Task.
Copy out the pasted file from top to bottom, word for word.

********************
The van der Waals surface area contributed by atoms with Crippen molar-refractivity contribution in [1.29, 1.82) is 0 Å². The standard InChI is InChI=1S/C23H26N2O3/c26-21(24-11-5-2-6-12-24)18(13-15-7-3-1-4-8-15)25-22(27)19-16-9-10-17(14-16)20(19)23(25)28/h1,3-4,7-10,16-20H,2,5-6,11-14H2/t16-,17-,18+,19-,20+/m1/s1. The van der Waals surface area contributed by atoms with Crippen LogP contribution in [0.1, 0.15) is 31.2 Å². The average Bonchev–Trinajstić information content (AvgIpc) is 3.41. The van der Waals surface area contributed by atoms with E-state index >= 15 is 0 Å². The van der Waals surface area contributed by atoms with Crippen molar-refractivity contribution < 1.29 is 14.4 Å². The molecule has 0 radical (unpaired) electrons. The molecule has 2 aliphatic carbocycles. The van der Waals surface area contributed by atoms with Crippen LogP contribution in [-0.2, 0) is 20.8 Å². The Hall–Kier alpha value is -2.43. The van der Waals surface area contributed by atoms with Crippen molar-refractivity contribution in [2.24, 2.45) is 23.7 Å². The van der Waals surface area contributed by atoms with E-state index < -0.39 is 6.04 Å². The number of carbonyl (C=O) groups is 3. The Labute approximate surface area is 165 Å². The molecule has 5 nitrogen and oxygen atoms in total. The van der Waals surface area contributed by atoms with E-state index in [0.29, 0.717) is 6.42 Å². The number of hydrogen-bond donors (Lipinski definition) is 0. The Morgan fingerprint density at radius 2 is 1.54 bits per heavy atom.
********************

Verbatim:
The van der Waals surface area contributed by atoms with Crippen molar-refractivity contribution in [1.29, 1.82) is 0 Å². The standard InChI is InChI=1S/C23H26N2O3/c26-21(24-11-5-2-6-12-24)18(13-15-7-3-1-4-8-15)25-22(27)19-16-9-10-17(14-16)20(19)23(25)28/h1,3-4,7-10,16-20H,2,5-6,11-14H2/t16-,17-,18+,19-,20+/m1/s1. The van der Waals surface area contributed by atoms with Crippen LogP contribution in [0.1, 0.15) is 31.2 Å². The average Bonchev–Trinajstić information content (AvgIpc) is 3.41. The van der Waals surface area contributed by atoms with E-state index >= 15 is 0 Å². The van der Waals surface area contributed by atoms with Crippen molar-refractivity contribution < 1.29 is 14.4 Å². The molecule has 0 radical (unpaired) electrons. The molecule has 2 aliphatic carbocycles. The van der Waals surface area contributed by atoms with Crippen LogP contribution in [-0.2, 0) is 20.8 Å². The Hall–Kier alpha value is -2.43. The van der Waals surface area contributed by atoms with Crippen molar-refractivity contribution in [2.24, 2.45) is 23.7 Å². The van der Waals surface area contributed by atoms with E-state index < -0.39 is 6.04 Å². The number of carbonyl (C=O) groups is 3. The Labute approximate surface area is 165 Å². The molecule has 5 nitrogen and oxygen atoms in total. The van der Waals surface area contributed by atoms with E-state index in [0.29, 0.717) is 6.42 Å². The number of hydrogen-bond donors (Lipinski definition) is 0. The Morgan fingerprint density at radius 2 is 1.54 bits per heavy atom.